WICHITA, KS, US
SSG, CO B, 1ST BN, 2D SQD, 2D CAVALRY, SBCT, VILSECK, GERMANY
01/05/2011, FOB TARIN KOT, AFGHANISTAN
Army Staff Sergeant Eric M. Nettleton died January 5, 2011 serving during Operation Enduring Freedom. The twenty-six year old was from Wichita, Kansas. He was assigned to 1st Squadron, 2nd Stryker Cavalry Regiment, Vilseck, Germany. Staff Sergeant Nettleton was part of the oldest continuously serving regiment in the U.S. Army — the 2nd Stryker Cavalry Regiment. Nicknamed the Dragoons, the regiment formed in 1836. He was a member B Troop, 1st Squadron. Staff Sergeant Nettleton succumbed to wounds suffered in Dehjawz-e Hasanzay when insurgents attacked his unit with an improvised explosive device. His unit was working out of Forward Operating Base Tarin Kowt, Afghanistan. Staff Sergeant Nettleton also served at West Point as part of the prestigious honor and color guard to the academy.
Eric and his wife Ashley were like magnets: connected no matter the distance. She recalled the first time she met Eric. A mutual friend introduced them at a football game. At the time, he was shy, and he asked his best friend, “What if she doesn’t like me?” Ashley said. The magnetic connection was obvious to others. So much so that her mother turned to her and told her that Eric would be the man she would someday marry. “I told her that she was crazy,” Ashley recalled. They married December 23, 2009 surrounded by family and friends at Sedgwick County Courthouse.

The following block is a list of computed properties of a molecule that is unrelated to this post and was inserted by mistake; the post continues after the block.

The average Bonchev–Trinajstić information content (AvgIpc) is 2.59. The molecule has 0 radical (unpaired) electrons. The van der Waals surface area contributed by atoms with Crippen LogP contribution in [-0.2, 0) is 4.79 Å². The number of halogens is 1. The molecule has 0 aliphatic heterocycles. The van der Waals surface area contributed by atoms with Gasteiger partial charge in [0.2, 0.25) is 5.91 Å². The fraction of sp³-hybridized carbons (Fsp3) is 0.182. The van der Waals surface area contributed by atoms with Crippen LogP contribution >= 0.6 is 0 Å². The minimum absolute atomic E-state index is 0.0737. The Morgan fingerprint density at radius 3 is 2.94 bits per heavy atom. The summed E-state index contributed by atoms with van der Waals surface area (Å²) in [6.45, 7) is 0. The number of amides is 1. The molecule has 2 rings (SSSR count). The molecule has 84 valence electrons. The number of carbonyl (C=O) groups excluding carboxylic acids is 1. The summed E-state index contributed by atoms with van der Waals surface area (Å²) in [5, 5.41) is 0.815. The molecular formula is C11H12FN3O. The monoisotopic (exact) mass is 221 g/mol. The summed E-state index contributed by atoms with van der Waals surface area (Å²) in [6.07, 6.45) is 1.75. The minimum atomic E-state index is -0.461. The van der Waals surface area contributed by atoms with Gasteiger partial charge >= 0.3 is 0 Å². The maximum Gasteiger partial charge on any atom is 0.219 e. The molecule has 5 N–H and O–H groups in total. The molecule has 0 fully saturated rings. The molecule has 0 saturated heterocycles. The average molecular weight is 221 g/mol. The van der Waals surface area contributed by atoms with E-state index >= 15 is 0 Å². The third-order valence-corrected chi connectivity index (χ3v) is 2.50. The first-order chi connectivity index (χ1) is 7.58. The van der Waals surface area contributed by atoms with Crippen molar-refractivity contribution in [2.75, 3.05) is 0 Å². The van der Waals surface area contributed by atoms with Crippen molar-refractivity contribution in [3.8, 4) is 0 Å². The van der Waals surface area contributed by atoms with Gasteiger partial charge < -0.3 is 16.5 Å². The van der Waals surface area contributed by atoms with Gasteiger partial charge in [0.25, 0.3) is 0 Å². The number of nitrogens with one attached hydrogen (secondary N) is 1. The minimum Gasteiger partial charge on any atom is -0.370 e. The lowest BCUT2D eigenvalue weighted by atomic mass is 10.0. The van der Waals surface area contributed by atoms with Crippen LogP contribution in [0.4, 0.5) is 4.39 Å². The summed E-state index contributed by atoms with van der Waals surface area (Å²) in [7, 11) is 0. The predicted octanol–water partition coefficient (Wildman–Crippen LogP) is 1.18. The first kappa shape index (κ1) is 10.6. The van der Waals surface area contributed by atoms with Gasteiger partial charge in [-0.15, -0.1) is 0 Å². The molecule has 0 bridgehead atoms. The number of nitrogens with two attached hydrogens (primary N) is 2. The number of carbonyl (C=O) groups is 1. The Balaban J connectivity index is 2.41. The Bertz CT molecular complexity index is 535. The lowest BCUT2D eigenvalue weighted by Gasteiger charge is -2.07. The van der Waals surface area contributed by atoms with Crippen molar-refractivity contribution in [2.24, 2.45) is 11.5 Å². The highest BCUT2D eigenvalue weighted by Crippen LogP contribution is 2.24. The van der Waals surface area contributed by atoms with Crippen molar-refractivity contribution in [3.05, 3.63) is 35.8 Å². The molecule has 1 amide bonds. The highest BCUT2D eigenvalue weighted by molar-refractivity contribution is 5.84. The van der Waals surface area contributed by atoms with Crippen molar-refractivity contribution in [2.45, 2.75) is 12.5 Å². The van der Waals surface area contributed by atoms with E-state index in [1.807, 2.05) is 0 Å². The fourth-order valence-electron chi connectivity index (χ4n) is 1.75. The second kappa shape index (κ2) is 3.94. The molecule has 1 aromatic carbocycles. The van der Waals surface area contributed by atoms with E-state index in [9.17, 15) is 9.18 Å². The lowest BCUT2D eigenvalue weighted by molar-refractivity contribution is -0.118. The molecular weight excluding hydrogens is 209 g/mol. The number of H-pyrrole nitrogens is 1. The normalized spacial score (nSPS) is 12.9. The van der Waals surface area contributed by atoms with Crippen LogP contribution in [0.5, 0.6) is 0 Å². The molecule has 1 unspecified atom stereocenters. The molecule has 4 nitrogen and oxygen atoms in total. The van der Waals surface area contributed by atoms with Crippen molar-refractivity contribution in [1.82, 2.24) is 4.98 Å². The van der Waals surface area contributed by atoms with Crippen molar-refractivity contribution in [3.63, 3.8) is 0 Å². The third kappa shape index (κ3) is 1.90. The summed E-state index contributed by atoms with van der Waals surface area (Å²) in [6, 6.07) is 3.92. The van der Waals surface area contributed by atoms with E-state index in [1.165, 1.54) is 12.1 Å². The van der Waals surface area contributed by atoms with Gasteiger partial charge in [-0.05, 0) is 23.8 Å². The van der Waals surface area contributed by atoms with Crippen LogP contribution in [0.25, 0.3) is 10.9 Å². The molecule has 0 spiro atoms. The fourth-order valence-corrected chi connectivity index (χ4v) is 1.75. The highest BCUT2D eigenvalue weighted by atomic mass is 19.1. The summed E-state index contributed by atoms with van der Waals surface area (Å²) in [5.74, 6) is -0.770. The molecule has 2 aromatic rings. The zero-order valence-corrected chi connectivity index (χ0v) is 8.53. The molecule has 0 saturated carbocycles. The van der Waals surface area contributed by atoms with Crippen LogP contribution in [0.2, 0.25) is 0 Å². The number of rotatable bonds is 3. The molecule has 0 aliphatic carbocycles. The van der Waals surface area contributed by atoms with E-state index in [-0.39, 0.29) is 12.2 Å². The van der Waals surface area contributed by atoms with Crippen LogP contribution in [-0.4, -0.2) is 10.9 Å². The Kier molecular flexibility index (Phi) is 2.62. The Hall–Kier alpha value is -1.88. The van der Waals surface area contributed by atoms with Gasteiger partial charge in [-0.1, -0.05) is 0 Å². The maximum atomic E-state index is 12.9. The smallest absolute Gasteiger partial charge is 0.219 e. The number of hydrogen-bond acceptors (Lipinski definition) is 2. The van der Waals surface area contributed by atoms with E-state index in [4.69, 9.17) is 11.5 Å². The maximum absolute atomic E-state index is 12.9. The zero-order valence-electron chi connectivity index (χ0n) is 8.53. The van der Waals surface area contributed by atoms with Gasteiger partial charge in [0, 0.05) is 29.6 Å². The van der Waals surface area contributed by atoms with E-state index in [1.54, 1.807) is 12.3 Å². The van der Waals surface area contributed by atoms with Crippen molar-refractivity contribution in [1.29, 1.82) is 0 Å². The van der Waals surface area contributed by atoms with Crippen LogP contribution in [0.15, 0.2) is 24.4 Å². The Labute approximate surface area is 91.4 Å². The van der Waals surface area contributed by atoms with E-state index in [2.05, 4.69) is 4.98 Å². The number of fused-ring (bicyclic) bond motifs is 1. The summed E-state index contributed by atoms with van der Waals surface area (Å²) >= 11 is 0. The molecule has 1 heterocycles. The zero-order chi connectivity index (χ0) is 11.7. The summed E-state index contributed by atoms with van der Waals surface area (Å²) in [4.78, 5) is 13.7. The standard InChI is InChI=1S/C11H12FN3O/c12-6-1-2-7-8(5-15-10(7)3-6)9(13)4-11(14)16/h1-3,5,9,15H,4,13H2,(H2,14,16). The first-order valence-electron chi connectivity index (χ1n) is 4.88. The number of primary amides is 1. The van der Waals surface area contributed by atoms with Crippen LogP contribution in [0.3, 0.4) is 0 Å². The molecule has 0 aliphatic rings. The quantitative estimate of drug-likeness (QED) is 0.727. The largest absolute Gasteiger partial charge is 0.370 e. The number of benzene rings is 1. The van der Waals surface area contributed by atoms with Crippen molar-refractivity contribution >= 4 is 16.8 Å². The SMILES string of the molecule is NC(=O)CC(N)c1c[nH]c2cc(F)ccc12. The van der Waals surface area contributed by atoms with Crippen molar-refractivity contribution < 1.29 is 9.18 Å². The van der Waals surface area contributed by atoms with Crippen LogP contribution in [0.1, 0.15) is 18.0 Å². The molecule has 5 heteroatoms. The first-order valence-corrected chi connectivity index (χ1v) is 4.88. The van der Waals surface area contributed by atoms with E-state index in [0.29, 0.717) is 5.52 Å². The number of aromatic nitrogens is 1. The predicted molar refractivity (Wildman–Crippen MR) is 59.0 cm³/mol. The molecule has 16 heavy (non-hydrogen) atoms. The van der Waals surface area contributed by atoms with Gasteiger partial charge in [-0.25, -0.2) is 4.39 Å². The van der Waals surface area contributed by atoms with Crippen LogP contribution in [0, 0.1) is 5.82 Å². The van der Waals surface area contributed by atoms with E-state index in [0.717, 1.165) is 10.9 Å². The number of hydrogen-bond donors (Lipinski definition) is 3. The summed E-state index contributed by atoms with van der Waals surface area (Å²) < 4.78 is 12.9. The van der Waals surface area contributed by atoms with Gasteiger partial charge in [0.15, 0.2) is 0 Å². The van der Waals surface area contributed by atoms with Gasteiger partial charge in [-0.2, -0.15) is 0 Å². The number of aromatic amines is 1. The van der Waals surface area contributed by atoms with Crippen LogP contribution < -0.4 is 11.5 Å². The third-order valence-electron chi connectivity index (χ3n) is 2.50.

Eric Nettleton attended All Saints Catholic School and Hamilton Middle School and graduated from Wichita West in 2003. The Sept. 11, 2001, terrorist attacks inspired him to join the Army, said his brother Clayton Nettleton, who serves in the Air Force. He notes that his brother just seemed destined and matched for Army service. Eric was known for his gung-ho outlook and enjoyed impersonating Sylvester Stallone in his “Rambo” character. He is also remembered by his father as being quite a lucky fisherman as he seemed always to catch something and most impressively catching walleye out of the Arkansas River in the middle of August. During a mid-tour break around Thanksgiving, Eric and his wife visited home from their assigned area in Germany.
Eric’s bright spirit is remembered for his ability to warm up a room with his presence, greet many with a hug rather than a handshake, and provide love and guidance to the soldiers who so much enjoyed and respected his leadership.
Eric’s portrait is also on Poster 13